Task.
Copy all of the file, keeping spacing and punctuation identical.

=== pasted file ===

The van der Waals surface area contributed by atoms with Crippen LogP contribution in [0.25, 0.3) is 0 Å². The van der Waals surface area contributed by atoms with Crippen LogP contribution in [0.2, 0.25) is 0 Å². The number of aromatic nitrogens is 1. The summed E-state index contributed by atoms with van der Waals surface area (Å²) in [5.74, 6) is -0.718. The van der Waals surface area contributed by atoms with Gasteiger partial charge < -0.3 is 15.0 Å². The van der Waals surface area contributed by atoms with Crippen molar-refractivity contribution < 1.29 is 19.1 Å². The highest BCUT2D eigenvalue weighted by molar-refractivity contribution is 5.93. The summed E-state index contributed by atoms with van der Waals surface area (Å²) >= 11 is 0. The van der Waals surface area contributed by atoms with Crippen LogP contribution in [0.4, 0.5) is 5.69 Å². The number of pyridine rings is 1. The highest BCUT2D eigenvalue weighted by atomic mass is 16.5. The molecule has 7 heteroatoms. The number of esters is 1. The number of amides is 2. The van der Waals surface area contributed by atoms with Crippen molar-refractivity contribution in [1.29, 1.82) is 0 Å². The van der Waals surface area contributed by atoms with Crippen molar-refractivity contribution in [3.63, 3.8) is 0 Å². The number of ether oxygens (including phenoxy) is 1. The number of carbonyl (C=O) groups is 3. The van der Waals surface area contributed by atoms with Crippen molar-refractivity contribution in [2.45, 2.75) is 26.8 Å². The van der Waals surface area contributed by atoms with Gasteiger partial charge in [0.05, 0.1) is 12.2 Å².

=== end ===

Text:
The van der Waals surface area contributed by atoms with Crippen LogP contribution in [0.25, 0.3) is 0 Å². The van der Waals surface area contributed by atoms with Crippen LogP contribution in [0.2, 0.25) is 0 Å². The number of aromatic nitrogens is 1. The summed E-state index contributed by atoms with van der Waals surface area (Å²) in [5.74, 6) is -0.718. The van der Waals surface area contributed by atoms with Gasteiger partial charge < -0.3 is 15.0 Å². The van der Waals surface area contributed by atoms with Crippen molar-refractivity contribution < 1.29 is 19.1 Å². The highest BCUT2D eigenvalue weighted by molar-refractivity contribution is 5.93. The summed E-state index contributed by atoms with van der Waals surface area (Å²) >= 11 is 0. The van der Waals surface area contributed by atoms with Crippen LogP contribution in [0.4, 0.5) is 5.69 Å². The number of pyridine rings is 1. The highest BCUT2D eigenvalue weighted by atomic mass is 16.5. The molecule has 7 heteroatoms. The number of esters is 1. The number of amides is 2. The van der Waals surface area contributed by atoms with Crippen molar-refractivity contribution in [1.29, 1.82) is 0 Å². The van der Waals surface area contributed by atoms with Crippen molar-refractivity contribution in [3.63, 3.8) is 0 Å². The number of ether oxygens (including phenoxy) is 1. The number of carbonyl (C=O) groups is 3. The van der Waals surface area contributed by atoms with Crippen molar-refractivity contribution in [2.45, 2.75) is 26.8 Å². The van der Waals surface area contributed by atoms with Gasteiger partial charge in [0.05, 0.1) is 12.2 Å².